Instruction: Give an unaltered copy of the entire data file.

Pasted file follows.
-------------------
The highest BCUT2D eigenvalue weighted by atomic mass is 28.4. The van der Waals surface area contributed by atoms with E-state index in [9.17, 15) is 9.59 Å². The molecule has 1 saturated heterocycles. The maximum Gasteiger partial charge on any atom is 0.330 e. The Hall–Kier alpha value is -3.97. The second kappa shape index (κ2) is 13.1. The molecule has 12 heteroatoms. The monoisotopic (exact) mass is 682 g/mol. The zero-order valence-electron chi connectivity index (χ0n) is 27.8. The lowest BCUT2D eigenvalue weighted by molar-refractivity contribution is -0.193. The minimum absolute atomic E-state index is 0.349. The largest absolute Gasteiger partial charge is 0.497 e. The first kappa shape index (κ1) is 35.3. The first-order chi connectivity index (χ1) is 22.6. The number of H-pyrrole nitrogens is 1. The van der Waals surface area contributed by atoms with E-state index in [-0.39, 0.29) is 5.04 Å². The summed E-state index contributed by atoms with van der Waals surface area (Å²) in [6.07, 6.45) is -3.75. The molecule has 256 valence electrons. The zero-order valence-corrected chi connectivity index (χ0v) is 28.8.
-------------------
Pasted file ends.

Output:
The highest BCUT2D eigenvalue weighted by atomic mass is 28.4. The van der Waals surface area contributed by atoms with E-state index in [9.17, 15) is 9.59 Å². The molecule has 1 saturated heterocycles. The maximum Gasteiger partial charge on any atom is 0.330 e. The Hall–Kier alpha value is -3.97. The second kappa shape index (κ2) is 13.1. The molecule has 12 heteroatoms. The monoisotopic (exact) mass is 682 g/mol. The zero-order valence-electron chi connectivity index (χ0n) is 27.8. The lowest BCUT2D eigenvalue weighted by molar-refractivity contribution is -0.193. The minimum absolute atomic E-state index is 0.349. The largest absolute Gasteiger partial charge is 0.497 e. The first kappa shape index (κ1) is 35.3. The first-order chi connectivity index (χ1) is 22.6. The number of H-pyrrole nitrogens is 1. The van der Waals surface area contributed by atoms with E-state index in [-0.39, 0.29) is 5.04 Å². The summed E-state index contributed by atoms with van der Waals surface area (Å²) in [6.07, 6.45) is -3.75. The molecule has 256 valence electrons. The zero-order valence-corrected chi connectivity index (χ0v) is 28.8.